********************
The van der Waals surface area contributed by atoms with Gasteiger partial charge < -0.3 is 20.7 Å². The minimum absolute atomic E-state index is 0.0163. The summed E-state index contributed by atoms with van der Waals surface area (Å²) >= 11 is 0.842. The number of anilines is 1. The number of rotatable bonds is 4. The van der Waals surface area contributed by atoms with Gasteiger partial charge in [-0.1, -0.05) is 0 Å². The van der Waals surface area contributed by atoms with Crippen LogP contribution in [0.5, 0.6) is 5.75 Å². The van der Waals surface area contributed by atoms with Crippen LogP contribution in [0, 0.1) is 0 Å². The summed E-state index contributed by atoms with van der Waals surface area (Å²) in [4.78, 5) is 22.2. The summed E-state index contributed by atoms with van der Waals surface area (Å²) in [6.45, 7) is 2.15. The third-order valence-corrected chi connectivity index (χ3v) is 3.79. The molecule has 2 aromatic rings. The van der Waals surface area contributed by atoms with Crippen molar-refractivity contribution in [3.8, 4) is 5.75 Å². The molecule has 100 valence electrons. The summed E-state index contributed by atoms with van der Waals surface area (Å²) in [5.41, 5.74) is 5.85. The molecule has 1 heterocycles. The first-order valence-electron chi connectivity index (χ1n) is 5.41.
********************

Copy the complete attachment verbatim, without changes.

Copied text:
The van der Waals surface area contributed by atoms with Gasteiger partial charge < -0.3 is 20.7 Å². The minimum absolute atomic E-state index is 0.0163. The summed E-state index contributed by atoms with van der Waals surface area (Å²) >= 11 is 0.842. The number of anilines is 1. The number of rotatable bonds is 4. The van der Waals surface area contributed by atoms with Gasteiger partial charge in [-0.1, -0.05) is 0 Å². The van der Waals surface area contributed by atoms with Crippen LogP contribution in [0.5, 0.6) is 5.75 Å². The van der Waals surface area contributed by atoms with Crippen LogP contribution in [0, 0.1) is 0 Å². The summed E-state index contributed by atoms with van der Waals surface area (Å²) in [4.78, 5) is 22.2. The summed E-state index contributed by atoms with van der Waals surface area (Å²) in [6.45, 7) is 2.15. The third-order valence-corrected chi connectivity index (χ3v) is 3.79. The molecule has 2 aromatic rings. The van der Waals surface area contributed by atoms with Crippen molar-refractivity contribution in [3.8, 4) is 5.75 Å². The molecule has 100 valence electrons. The summed E-state index contributed by atoms with van der Waals surface area (Å²) in [5.41, 5.74) is 5.85. The molecule has 1 heterocycles. The first-order valence-electron chi connectivity index (χ1n) is 5.41.